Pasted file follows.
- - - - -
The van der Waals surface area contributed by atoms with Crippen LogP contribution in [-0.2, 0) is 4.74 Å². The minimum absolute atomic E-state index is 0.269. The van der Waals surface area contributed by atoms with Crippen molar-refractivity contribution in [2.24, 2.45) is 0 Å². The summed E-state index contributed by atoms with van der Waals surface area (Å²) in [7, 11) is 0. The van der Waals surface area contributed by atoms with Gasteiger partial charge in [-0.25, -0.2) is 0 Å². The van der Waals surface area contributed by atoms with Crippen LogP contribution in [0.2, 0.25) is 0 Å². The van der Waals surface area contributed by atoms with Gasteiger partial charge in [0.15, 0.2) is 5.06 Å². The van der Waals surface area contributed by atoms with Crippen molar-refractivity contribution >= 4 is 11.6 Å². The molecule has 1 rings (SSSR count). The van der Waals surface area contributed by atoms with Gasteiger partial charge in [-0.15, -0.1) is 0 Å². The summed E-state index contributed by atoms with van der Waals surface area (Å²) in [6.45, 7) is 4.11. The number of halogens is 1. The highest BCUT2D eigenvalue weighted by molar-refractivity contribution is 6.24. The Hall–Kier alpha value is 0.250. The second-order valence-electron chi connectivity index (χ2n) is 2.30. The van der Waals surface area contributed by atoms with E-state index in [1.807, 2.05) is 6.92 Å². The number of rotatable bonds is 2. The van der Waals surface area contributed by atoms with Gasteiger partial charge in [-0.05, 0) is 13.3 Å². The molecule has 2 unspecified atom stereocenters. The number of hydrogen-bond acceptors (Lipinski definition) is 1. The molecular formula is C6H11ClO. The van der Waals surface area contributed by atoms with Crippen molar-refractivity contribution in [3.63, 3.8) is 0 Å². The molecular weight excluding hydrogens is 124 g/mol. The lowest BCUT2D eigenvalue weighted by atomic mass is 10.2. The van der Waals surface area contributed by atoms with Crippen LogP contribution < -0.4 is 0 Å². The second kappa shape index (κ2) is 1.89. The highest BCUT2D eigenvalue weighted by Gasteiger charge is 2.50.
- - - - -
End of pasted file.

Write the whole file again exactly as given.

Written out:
The van der Waals surface area contributed by atoms with Crippen LogP contribution in [-0.2, 0) is 4.74 Å². The minimum absolute atomic E-state index is 0.269. The van der Waals surface area contributed by atoms with Crippen molar-refractivity contribution in [2.24, 2.45) is 0 Å². The summed E-state index contributed by atoms with van der Waals surface area (Å²) in [7, 11) is 0. The van der Waals surface area contributed by atoms with Gasteiger partial charge in [-0.25, -0.2) is 0 Å². The van der Waals surface area contributed by atoms with Crippen LogP contribution in [0.2, 0.25) is 0 Å². The van der Waals surface area contributed by atoms with Gasteiger partial charge in [0.15, 0.2) is 5.06 Å². The van der Waals surface area contributed by atoms with Crippen molar-refractivity contribution >= 4 is 11.6 Å². The molecule has 1 rings (SSSR count). The van der Waals surface area contributed by atoms with Gasteiger partial charge in [-0.15, -0.1) is 0 Å². The summed E-state index contributed by atoms with van der Waals surface area (Å²) in [6.45, 7) is 4.11. The number of halogens is 1. The highest BCUT2D eigenvalue weighted by molar-refractivity contribution is 6.24. The Hall–Kier alpha value is 0.250. The second-order valence-electron chi connectivity index (χ2n) is 2.30. The van der Waals surface area contributed by atoms with E-state index in [1.807, 2.05) is 6.92 Å². The number of rotatable bonds is 2. The van der Waals surface area contributed by atoms with Gasteiger partial charge in [-0.05, 0) is 13.3 Å². The molecule has 2 unspecified atom stereocenters. The number of hydrogen-bond acceptors (Lipinski definition) is 1. The molecular formula is C6H11ClO. The van der Waals surface area contributed by atoms with Crippen molar-refractivity contribution in [3.63, 3.8) is 0 Å². The molecular weight excluding hydrogens is 124 g/mol. The lowest BCUT2D eigenvalue weighted by atomic mass is 10.2. The van der Waals surface area contributed by atoms with Crippen LogP contribution < -0.4 is 0 Å². The second kappa shape index (κ2) is 1.89. The highest BCUT2D eigenvalue weighted by Gasteiger charge is 2.50.